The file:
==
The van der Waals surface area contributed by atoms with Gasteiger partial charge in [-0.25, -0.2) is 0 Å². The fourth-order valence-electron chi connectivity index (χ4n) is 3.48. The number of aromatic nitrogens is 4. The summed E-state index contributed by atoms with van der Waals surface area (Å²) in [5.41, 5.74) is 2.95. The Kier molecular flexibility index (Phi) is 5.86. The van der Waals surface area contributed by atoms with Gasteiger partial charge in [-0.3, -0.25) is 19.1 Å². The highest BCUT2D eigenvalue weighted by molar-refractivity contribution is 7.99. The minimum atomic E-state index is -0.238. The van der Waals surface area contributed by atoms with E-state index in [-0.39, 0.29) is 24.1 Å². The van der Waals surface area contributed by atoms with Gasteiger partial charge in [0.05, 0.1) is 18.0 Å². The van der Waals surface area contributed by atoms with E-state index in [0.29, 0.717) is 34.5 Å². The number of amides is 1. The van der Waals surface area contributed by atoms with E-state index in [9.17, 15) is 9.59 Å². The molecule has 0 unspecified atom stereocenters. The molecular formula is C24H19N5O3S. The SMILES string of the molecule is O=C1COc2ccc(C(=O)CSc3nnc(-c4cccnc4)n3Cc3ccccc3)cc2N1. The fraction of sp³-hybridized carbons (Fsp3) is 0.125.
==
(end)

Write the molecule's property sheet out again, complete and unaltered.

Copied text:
The van der Waals surface area contributed by atoms with Gasteiger partial charge in [-0.25, -0.2) is 0 Å². The fourth-order valence-electron chi connectivity index (χ4n) is 3.48. The number of aromatic nitrogens is 4. The summed E-state index contributed by atoms with van der Waals surface area (Å²) in [5.41, 5.74) is 2.95. The Kier molecular flexibility index (Phi) is 5.86. The van der Waals surface area contributed by atoms with Gasteiger partial charge in [-0.3, -0.25) is 19.1 Å². The highest BCUT2D eigenvalue weighted by molar-refractivity contribution is 7.99. The minimum atomic E-state index is -0.238. The van der Waals surface area contributed by atoms with E-state index in [-0.39, 0.29) is 24.1 Å². The van der Waals surface area contributed by atoms with Gasteiger partial charge in [0.05, 0.1) is 18.0 Å². The van der Waals surface area contributed by atoms with E-state index in [0.29, 0.717) is 34.5 Å². The number of amides is 1. The van der Waals surface area contributed by atoms with E-state index in [9.17, 15) is 9.59 Å². The molecule has 0 unspecified atom stereocenters. The molecular formula is C24H19N5O3S. The SMILES string of the molecule is O=C1COc2ccc(C(=O)CSc3nnc(-c4cccnc4)n3Cc3ccccc3)cc2N1. The fraction of sp³-hybridized carbons (Fsp3) is 0.125.